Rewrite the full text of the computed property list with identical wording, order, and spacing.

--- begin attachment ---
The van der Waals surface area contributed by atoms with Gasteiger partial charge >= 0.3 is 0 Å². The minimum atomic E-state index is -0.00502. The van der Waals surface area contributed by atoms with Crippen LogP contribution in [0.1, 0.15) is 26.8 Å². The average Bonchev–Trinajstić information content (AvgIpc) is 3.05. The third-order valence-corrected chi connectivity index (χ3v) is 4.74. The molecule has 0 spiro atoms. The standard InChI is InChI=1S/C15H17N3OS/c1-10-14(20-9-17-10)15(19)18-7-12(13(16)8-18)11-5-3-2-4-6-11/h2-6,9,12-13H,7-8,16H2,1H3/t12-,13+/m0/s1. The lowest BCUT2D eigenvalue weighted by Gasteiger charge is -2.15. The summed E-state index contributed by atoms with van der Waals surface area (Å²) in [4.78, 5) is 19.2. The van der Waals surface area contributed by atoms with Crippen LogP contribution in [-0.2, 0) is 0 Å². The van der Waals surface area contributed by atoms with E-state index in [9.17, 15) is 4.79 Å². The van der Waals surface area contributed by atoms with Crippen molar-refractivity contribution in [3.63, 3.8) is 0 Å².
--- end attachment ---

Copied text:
The van der Waals surface area contributed by atoms with Gasteiger partial charge >= 0.3 is 0 Å². The minimum atomic E-state index is -0.00502. The van der Waals surface area contributed by atoms with Crippen LogP contribution in [0.1, 0.15) is 26.8 Å². The average Bonchev–Trinajstić information content (AvgIpc) is 3.05. The third-order valence-corrected chi connectivity index (χ3v) is 4.74. The molecule has 0 spiro atoms. The standard InChI is InChI=1S/C15H17N3OS/c1-10-14(20-9-17-10)15(19)18-7-12(13(16)8-18)11-5-3-2-4-6-11/h2-6,9,12-13H,7-8,16H2,1H3/t12-,13+/m0/s1. The lowest BCUT2D eigenvalue weighted by Gasteiger charge is -2.15. The summed E-state index contributed by atoms with van der Waals surface area (Å²) in [4.78, 5) is 19.2. The van der Waals surface area contributed by atoms with Crippen LogP contribution in [-0.2, 0) is 0 Å². The van der Waals surface area contributed by atoms with E-state index in [9.17, 15) is 4.79 Å². The van der Waals surface area contributed by atoms with Crippen molar-refractivity contribution in [3.63, 3.8) is 0 Å².